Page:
The V&A and the South Kensington System for Art Studies

Our last day in London found us re-visiting the V&A and investigating the 4th floor where it is simply described as Britain 1760-1900. In these galleries you will find an exhibit that features objects and drawings illustrating aspects of early British design education. Many students of Art and design do not realise that the process they partake in during the course of their degree stems from ideas about art education developed in the 19th century. One of those precedents is the South Kensington System which was a state run syllabus that was delivered in institutions across the UK. From the …

Werner’s nomenclature of colours

German geologist Abraham Gottlob Werner developed a detailed nomenclature – or naming system – colour guide published in 1821 under the flowery title of Werner’s nomenclature of colours : with additions, arranged so as to render it highly useful to the arts and sciences, particularly zoology, botany, chemistry, mineralogy, and morbid anatomy : annexed to which are examples selected from well-known objects in the animal, vegetable, and mineral kingdoms. Between the pages of this mouthful of a title is a type of colour dictionary which long predates Pantone colour swatches. It is an attempt to describe the colours of the …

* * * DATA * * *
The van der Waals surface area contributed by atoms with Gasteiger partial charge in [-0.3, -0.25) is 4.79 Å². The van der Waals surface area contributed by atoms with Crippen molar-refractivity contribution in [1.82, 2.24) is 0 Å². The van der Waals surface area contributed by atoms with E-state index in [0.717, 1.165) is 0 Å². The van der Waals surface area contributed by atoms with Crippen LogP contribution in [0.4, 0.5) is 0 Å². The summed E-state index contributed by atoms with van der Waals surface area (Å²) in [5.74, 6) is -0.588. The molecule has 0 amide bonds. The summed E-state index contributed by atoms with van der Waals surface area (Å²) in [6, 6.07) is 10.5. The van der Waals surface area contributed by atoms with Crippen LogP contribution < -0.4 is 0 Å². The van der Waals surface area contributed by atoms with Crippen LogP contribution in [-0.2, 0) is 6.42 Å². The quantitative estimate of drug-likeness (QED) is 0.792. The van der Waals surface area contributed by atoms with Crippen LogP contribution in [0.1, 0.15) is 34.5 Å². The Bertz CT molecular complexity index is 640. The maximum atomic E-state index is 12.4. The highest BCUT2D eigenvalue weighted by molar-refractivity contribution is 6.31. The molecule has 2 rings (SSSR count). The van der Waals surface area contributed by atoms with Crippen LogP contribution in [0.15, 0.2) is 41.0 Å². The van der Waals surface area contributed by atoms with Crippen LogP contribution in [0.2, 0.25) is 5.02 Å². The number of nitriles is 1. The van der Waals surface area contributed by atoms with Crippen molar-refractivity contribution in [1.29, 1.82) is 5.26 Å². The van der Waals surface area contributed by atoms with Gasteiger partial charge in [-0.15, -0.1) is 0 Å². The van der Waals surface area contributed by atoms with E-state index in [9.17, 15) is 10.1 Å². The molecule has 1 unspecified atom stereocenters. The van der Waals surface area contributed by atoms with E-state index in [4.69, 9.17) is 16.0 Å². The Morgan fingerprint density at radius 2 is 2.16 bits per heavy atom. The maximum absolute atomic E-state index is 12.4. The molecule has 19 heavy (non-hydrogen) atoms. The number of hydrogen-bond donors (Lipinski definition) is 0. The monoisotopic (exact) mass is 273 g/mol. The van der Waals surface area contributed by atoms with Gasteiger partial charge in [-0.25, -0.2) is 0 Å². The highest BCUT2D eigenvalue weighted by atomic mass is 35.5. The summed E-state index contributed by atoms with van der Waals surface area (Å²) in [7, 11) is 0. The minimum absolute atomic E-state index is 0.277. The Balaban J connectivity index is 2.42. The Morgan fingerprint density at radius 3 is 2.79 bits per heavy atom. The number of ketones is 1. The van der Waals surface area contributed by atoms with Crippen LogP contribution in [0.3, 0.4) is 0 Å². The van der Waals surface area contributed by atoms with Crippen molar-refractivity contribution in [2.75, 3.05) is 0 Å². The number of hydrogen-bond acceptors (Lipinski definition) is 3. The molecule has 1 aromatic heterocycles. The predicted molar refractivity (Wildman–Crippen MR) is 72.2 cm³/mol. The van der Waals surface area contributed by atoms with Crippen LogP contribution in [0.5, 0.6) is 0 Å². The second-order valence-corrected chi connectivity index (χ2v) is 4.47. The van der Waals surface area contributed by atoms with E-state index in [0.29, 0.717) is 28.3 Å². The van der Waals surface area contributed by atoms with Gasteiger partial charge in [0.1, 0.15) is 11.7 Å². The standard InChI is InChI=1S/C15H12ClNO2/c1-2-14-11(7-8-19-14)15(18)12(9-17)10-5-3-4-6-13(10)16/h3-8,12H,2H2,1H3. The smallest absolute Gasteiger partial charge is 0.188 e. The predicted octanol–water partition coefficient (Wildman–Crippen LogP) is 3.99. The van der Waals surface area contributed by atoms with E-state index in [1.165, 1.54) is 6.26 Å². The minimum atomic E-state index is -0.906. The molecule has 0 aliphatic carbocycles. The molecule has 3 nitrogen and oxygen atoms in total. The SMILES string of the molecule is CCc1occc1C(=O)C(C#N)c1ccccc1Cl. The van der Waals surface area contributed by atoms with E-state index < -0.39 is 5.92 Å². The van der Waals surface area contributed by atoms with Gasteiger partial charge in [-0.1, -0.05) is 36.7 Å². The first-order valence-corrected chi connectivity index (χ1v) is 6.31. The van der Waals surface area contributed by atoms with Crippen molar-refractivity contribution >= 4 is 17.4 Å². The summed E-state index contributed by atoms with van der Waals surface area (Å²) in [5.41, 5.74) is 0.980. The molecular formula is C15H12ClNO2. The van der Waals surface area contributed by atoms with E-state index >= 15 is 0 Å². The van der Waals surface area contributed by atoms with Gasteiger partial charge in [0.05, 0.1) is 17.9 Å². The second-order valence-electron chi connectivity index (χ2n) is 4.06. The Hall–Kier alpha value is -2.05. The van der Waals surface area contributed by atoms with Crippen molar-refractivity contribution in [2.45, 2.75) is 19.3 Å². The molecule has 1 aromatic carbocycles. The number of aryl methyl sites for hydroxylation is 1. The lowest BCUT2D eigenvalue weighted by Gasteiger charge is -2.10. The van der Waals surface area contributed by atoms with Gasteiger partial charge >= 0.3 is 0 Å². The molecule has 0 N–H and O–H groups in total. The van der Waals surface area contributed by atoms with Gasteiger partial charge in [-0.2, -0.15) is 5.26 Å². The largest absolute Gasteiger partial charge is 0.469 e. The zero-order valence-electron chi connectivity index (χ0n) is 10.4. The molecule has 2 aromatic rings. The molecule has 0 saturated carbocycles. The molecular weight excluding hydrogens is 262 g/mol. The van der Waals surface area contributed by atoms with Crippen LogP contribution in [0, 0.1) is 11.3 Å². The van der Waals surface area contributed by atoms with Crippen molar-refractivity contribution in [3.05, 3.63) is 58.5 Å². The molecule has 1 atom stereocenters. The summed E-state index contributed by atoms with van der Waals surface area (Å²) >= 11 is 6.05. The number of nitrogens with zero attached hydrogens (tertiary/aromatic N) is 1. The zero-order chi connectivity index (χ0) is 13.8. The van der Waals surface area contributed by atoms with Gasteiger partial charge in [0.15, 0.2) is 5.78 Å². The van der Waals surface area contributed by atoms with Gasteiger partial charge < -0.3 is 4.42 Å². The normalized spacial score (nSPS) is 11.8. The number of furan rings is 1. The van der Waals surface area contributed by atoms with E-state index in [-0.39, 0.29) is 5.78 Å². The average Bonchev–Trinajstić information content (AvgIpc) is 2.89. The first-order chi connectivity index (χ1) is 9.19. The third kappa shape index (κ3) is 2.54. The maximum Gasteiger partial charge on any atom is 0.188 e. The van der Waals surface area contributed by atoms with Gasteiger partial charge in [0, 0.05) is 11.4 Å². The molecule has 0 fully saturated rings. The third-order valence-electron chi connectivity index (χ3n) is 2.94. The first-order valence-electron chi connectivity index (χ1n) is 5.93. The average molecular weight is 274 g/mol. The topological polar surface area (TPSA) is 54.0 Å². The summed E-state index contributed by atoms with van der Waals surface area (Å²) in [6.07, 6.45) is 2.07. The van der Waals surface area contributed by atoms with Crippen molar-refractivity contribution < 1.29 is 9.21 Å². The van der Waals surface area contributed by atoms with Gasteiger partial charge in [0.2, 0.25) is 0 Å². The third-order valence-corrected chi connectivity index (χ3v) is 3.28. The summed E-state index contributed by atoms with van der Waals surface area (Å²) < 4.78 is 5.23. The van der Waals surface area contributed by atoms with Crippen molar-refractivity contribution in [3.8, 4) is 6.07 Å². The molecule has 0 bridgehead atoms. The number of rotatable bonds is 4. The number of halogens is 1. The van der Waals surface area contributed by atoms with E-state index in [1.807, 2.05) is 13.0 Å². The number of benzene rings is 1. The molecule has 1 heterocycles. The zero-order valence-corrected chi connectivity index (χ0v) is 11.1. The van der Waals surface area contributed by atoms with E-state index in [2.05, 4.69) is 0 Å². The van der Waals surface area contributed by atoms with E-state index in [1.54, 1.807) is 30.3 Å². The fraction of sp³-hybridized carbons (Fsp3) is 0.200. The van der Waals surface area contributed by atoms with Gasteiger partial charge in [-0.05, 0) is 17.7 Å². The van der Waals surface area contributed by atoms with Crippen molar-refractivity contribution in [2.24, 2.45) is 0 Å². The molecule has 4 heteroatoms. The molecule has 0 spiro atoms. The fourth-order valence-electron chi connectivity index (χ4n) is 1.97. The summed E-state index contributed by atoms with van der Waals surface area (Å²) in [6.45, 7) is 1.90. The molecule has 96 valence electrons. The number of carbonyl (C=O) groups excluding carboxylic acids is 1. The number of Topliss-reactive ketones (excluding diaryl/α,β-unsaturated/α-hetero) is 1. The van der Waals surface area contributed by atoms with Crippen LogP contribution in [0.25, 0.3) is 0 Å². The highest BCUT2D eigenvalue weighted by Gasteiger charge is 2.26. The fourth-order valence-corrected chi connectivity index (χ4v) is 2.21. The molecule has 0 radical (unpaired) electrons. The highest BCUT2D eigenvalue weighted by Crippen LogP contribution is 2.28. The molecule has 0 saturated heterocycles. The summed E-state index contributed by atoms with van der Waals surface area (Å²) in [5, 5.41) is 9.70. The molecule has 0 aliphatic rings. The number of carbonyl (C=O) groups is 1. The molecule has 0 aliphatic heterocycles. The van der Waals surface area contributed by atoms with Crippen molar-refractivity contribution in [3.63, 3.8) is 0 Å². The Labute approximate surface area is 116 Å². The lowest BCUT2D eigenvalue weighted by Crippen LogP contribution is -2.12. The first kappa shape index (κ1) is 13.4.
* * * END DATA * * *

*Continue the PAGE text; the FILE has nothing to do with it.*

Playing in the margins with Stephan Schriber’s Gothic manuscript

Stephan Schriber kept an interesting sketchbook, as he was a mediaeval monk living in the south-west of Germany, who produced illuminated manuscripts. Simply described, Stephan Schriber’s sketchbook – dating from 1494 – is a collection of decorations, patterns and illustrations, but if you stop and imagine how it might have been used to produce illuminated manuscripts, its role in the process becomes even more interesting. The manuscript is of course highly decorative. Often, when writers refer to ‘decoration’, they are trying to suggest that the work is not as important as a piece of Art with a capital ‘A’. ‘Decoration’ and …